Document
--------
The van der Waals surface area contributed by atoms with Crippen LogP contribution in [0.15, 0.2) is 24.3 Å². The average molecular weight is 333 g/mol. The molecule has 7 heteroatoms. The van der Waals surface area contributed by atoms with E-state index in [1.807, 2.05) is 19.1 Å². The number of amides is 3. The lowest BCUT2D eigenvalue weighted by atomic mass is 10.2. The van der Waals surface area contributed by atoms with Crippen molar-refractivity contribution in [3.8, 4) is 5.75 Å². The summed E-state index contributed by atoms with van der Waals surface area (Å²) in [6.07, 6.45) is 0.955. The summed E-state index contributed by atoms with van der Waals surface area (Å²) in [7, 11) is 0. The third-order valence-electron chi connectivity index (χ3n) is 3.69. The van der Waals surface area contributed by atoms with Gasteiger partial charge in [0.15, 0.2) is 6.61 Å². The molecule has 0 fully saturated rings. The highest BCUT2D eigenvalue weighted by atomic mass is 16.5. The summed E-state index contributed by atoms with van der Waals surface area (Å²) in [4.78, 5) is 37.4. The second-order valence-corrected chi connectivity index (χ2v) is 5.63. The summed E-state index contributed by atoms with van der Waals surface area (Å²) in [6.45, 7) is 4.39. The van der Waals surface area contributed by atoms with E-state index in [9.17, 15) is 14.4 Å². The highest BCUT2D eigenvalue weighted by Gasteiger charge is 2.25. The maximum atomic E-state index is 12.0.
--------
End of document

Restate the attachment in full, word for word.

The van der Waals surface area contributed by atoms with Crippen LogP contribution in [0.15, 0.2) is 24.3 Å². The average molecular weight is 333 g/mol. The molecule has 7 heteroatoms. The van der Waals surface area contributed by atoms with E-state index in [1.807, 2.05) is 19.1 Å². The number of amides is 3. The lowest BCUT2D eigenvalue weighted by atomic mass is 10.2. The van der Waals surface area contributed by atoms with Crippen molar-refractivity contribution in [3.8, 4) is 5.75 Å². The summed E-state index contributed by atoms with van der Waals surface area (Å²) in [6.07, 6.45) is 0.955. The summed E-state index contributed by atoms with van der Waals surface area (Å²) in [7, 11) is 0. The third-order valence-electron chi connectivity index (χ3n) is 3.69. The van der Waals surface area contributed by atoms with Gasteiger partial charge in [0.15, 0.2) is 6.61 Å². The molecule has 0 fully saturated rings. The highest BCUT2D eigenvalue weighted by atomic mass is 16.5. The summed E-state index contributed by atoms with van der Waals surface area (Å²) in [4.78, 5) is 37.4. The second-order valence-corrected chi connectivity index (χ2v) is 5.63. The summed E-state index contributed by atoms with van der Waals surface area (Å²) in [6.45, 7) is 4.39. The van der Waals surface area contributed by atoms with E-state index in [9.17, 15) is 14.4 Å². The highest BCUT2D eigenvalue weighted by Gasteiger charge is 2.25. The maximum atomic E-state index is 12.0.